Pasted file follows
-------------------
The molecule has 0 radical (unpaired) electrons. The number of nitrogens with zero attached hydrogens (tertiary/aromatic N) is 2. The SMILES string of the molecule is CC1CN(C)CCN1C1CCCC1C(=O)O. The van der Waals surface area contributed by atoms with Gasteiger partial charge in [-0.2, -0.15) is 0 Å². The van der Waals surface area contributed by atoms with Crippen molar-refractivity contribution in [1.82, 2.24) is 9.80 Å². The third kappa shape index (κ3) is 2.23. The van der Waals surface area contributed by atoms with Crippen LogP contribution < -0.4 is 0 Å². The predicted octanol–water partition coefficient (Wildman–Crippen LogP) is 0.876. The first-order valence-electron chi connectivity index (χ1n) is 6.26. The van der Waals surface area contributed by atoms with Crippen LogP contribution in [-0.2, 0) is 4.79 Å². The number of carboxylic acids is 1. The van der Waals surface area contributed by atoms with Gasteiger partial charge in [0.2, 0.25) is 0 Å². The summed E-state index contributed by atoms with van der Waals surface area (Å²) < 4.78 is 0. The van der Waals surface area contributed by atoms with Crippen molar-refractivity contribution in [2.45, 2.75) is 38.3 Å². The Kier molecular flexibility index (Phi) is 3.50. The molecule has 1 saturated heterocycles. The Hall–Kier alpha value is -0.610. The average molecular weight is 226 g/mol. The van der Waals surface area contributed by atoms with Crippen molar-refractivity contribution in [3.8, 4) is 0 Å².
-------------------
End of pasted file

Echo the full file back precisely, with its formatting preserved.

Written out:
The molecule has 0 radical (unpaired) electrons. The number of nitrogens with zero attached hydrogens (tertiary/aromatic N) is 2. The SMILES string of the molecule is CC1CN(C)CCN1C1CCCC1C(=O)O. The van der Waals surface area contributed by atoms with Gasteiger partial charge in [-0.2, -0.15) is 0 Å². The van der Waals surface area contributed by atoms with Crippen molar-refractivity contribution in [1.82, 2.24) is 9.80 Å². The third kappa shape index (κ3) is 2.23. The van der Waals surface area contributed by atoms with Crippen LogP contribution < -0.4 is 0 Å². The predicted octanol–water partition coefficient (Wildman–Crippen LogP) is 0.876. The first-order valence-electron chi connectivity index (χ1n) is 6.26. The van der Waals surface area contributed by atoms with Crippen LogP contribution in [-0.2, 0) is 4.79 Å². The number of carboxylic acids is 1. The van der Waals surface area contributed by atoms with Gasteiger partial charge in [0.2, 0.25) is 0 Å². The summed E-state index contributed by atoms with van der Waals surface area (Å²) < 4.78 is 0. The van der Waals surface area contributed by atoms with Crippen molar-refractivity contribution in [2.45, 2.75) is 38.3 Å². The Kier molecular flexibility index (Phi) is 3.50. The molecule has 1 saturated heterocycles. The Hall–Kier alpha value is -0.610. The average molecular weight is 226 g/mol. The van der Waals surface area contributed by atoms with Crippen molar-refractivity contribution in [3.8, 4) is 0 Å².